Another example is RxLightning, a company focused on automating the process of prescribing and managing speciality medications. Typically, these medications, like oncology drugs, rely on paper forms being faxed between the pharmacies, clinicians and payers. Imagine being diagnosed with cancer, and then waiting weeks for your treatment, while your prescription gets faxed around.
In contrast, RxLightning’s technology simplifies this cumbersome process by giving healthcare providers a way to easily submit speciality drug enrolment and patient assistance applications through a single digital source. RxLightning has digitised forms for over 1,200 speciality medications to quickly get patients started on the therapies they need. RxLightning reduces the administrative burden, streamlines communication with the speciality pharmacy and hubs, and ultimately accelerates speed to therapy for patients.
Additionally, the platform safely and securely captures patient information to allow for future enrolments and applications to be submitted without delay. Designed with clinicians in mind, the RxLightning solution is free for physicians, making it both affordable and transformational for them and their patients.
Recently, American Oncology Network (AON) and RxLightning partnered to provide AON’s community oncology practices with a digital approach to financial assistance enrolment for speciality medications. This partnership simplifies speciality medication enrolment for AON’s healthcare providers and gives patients quicker access to life-saving medications.
Another interesting innovation comes from Vidatak, a company dedicated to giving a voice to patients who cannot speak at all or do not speak the language of their provider. Its enterprise application VidaTalk is designed to help patients and caregivers overcome speech and language barriers to communicate effectively.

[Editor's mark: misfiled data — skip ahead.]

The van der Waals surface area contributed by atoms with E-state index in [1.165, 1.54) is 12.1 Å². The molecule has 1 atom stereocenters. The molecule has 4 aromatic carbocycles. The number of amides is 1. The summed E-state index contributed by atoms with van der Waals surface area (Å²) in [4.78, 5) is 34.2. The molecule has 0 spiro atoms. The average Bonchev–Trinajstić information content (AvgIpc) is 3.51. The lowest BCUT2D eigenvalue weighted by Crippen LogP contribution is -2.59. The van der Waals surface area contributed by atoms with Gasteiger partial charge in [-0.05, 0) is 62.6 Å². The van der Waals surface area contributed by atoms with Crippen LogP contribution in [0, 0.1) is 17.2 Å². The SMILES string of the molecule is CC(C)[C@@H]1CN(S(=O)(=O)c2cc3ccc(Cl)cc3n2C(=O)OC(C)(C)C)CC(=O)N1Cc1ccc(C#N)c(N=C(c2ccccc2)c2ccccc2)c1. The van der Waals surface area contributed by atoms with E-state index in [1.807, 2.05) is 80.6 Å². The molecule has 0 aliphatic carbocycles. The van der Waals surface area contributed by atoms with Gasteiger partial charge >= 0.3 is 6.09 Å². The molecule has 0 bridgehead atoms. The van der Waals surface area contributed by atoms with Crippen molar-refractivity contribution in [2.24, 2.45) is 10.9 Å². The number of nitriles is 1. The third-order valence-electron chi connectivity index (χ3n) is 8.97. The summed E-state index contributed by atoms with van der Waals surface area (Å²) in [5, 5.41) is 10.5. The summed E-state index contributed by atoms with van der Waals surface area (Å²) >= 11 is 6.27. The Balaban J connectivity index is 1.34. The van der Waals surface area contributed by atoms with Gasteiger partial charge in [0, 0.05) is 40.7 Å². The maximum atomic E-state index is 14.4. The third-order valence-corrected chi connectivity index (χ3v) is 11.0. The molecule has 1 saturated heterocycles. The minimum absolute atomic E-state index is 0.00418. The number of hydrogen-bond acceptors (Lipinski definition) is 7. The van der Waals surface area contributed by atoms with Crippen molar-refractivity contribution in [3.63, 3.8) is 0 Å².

According to Vidatak, 70 per cent of non-English-speaking patients have insufficient verbal interactions with staff, leaving them vulnerable to missed pain, crucial changes in symptoms, and delayed treatment. VidaTalk changes this by placing control of language access and speech ability in the hands of the patient. VidaTalk has 40 language profiles built in with validated pre-set communications for routine care. Often, nurses avoid using interpreters because they’re too difficult to access and they find it disruptive to their workflow. Interpreter services that take place by phone or video have increasing wait times, while designated interpreter computers can be hard to track down. To combat this, VidaTalk is installed on existing bedside tablets and providers’ phones, dramatically increasing the accessibility of human interpreters for every healthcare conversation.
VidaTalk features a touch-to-talk interface, enabling intubated patients or those with a tracheotomy to communicate with staff via the app, instead of resorting to pointing and hand gestures. It includes the most common healthcare statements, with big, easy buttons that require very little dexterity.
As we look ahead, it’s imperative that all of us – innovators, implementers and users alike – are ready for the next wave of technologies to improve operational efficiency. This means using technology to make data interoperable and usable; creating a culture that fosters digital transformation; focusing on the needs of patients, clinicians and staff, especially in relation to workflows; and ensuring security isn’t sacrificed in the rush to innovate.
Sally Ann Frank is worldwide lead for health and life sciences at Microsoft for Startups and Tim Gray is a healthcare industry advisor at Microsoft and former health system chief information officer
This article was originally published in the Winter 2022 issue of Technology Record. To get future issues delivered directly to your inbox, sign up for a free subscription.